WWORT? The “Alliance For Prosperity”
What would Oscar Romero think?
Whether one considers Romero a saint, or merely a patriot who died trying to save his country from further suffering and violence, somehow I don’t think he’d look down on El Salvador, Guatemala and Honduras with anything but sadness. And, as a Catholic Bishop, he might have a few choice words (some rather less than saintly) for Catholic layman Joe Biden.
Biden has been the point man on selling, both in the United States and to the Central American nations, the “Alliance for Prosperity” or “Partnership for Growth”… a billion dollar “investment” in the Central American nations that appears to be nothing more than an extension of the oh-so-successful “Plan Merida” that escalated gangsterism in Mexico into a sporadic civil war (leaving somewhere around 100,000 Mexicans dead) to Central America, coupled with destroying peasant agriculture and food security for low-wage assembly jobs for foreign corporations. A recipe for more civil unrest and exploitation.
As Alexander Main (Senior Associate for International Policy at the Center for Economic and Policy Research) wrote in The Hill (via Counterpunch) writes:
… the “Alliance” plan appears to be largely focused on attracting forms of foreign investment that have arguably made life worse for many Central Americans and had little positive impact on the overall economic situation. These include investments in “strategic sectors”– textile manufacturing, agro-industry and tourism –which all too frequently offer workers poverty-level jobs and provoke the displacement of small farmers and entire communities whose rights and historic claims to land are rarely supported by state authorities.
Security assistance would also increase significantly under the White House’s Central America budget proposal. Funding for International Narcotics Control and Law Enforcement (INCLE) aid to Central America would double from $100 million in FY2014 to $205 million in FY2016. This assistance, rooted primarily in the U.S. “war on drugs,” includes extensive support for the region’s police and military forces despite abundant reports of their involvement in extrajudicial killings and other serious human rights violations. All of the INCLE funding would be channeled through the Central American Regional Security Initiative (CARSI), a multilateral cooperation mechanism that is notoriously opaque, leaving the public and members of Congress with minimal information on where and how the funds are actually used.
There is little evidence that U.S. security assistance has worked in Central America; in fact, many human rights defenders [PDF] point to the massive impunity around police and military human rights violations and consider that the fire.U.S. has simply been adding fuel to the fire.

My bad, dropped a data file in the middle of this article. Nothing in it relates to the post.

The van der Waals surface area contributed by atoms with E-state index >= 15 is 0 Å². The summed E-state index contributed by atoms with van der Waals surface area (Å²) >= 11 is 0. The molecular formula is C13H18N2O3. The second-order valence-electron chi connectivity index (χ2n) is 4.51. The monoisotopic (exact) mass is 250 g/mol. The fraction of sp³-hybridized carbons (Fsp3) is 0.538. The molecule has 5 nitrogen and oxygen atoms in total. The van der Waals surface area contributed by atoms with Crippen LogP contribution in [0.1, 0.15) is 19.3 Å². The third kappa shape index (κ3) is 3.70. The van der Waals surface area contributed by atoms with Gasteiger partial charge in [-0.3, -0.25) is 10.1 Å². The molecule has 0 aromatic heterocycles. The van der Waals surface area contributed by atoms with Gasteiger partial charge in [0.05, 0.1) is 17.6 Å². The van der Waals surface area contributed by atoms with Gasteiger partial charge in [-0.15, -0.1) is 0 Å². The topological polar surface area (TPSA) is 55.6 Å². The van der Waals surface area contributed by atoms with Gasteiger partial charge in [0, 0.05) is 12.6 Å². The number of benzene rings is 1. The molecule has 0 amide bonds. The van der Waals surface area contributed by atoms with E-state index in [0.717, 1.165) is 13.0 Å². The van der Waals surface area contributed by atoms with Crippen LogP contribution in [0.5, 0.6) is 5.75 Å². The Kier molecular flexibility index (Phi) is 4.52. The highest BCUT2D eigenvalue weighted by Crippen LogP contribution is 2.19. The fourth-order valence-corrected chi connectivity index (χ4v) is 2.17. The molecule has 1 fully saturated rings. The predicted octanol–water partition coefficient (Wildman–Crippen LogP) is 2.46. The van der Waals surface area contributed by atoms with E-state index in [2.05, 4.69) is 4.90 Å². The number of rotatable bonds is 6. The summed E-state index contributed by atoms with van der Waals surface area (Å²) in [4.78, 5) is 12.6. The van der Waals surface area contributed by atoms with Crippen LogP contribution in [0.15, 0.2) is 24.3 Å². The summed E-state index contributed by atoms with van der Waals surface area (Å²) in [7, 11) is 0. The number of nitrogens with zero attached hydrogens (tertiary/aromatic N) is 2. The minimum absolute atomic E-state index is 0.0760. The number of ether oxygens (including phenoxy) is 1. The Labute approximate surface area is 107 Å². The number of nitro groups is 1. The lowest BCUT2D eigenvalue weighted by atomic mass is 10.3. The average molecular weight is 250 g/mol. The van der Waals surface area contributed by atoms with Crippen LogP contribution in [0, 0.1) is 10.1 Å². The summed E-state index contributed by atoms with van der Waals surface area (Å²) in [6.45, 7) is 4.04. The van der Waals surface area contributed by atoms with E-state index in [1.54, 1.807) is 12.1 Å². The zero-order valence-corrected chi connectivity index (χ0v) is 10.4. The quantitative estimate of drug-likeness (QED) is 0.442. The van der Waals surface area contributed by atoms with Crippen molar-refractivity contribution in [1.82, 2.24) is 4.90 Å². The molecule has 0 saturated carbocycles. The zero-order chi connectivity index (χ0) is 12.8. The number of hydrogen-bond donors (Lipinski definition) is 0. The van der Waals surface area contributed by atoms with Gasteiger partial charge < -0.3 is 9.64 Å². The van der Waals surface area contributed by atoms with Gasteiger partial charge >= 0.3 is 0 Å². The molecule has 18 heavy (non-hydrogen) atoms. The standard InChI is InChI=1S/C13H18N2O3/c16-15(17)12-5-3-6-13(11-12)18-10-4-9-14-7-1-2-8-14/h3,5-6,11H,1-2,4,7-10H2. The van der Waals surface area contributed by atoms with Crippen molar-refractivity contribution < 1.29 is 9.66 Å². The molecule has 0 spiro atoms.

Why would the U.S. be so anxious to expand its less than successful “assistance” to Mexico into Central America? Simple… the maintain control of these countries, not from “narcos” but from their own people.
Specifically talking about Romero’s own El Salvador, Kevin Young at NACLA calls the proposal “War by Other Means.” Young quotes labor leader Wilfredo Berríos, who said of post-civil war Salvador, “the political, social, and economic war began again… under the rules of the right, the rules of capitalism, and the rules of the United States.”
The Obama administration has sought to ensure the adoption of corporate-friendly policies in El Salvador by conditioning Millennium Challenge Corporation (MCC) development aid upon a slew of neoliberal reforms that include privatization, the relaxation of business regulations, and the enforcement of trade provisions that privilege U.S. corporations. Since 2011, the U.S. “Partnership for Growth” has provided the overarching framework for advancing these policies. According to the State Department, the program aims to “promote a business-friendly institutional environment” and “catalyze private investment.”
The “Partnership” exemplifies a more general U.S. strategy in Latin America. Since 1998 the region has elected roughly a dozen left-of-center presidents who explicitly reject U.S. intervention and neoliberal economics. In response, the United States has tried to institutionalize neoliberal policies that can constrain future governments regardless of political affiliation. In effect, Washington has sought to mitigate the danger of elections by insulating economic policy from democratic input.
The Obama Administration has twisted the collective arms of Salvador’s leaders to sign off on a number of “reforms”… everything from permitting Monsanto GM corn imports (which was beaten back by popular opposition), to changing patent laws to keep cheap generic medications off the market, to less restrictive mining laws.
A common thread is the tailoring of development projects to the needs of large business interests rather than small-scale producers, workers, and residents. Ana Dubon, who lives in a community near the northern highway, said that the old road was in “terrible condition” and she wanted it repaired. But the new highway, designed to fit huge trucks and without good connections to rural villages, reflected the priorities of the wealthy. She said it “has brought development for those with economic resources, so they can make more money,” and also warned that it has increased drug trafficking and prostitution in the area. “And that’s development?”, she asked.
… If recent decades are any guide, further neoliberal reforms will produce lower growth and greater inequality. Meanwhile, the militarized U.S. approach to drug trafficking and street crime will also likely increase state violations of human rights, and—judging by recent patterns in Mexico and Central America—amplify violence by non-state actors as well.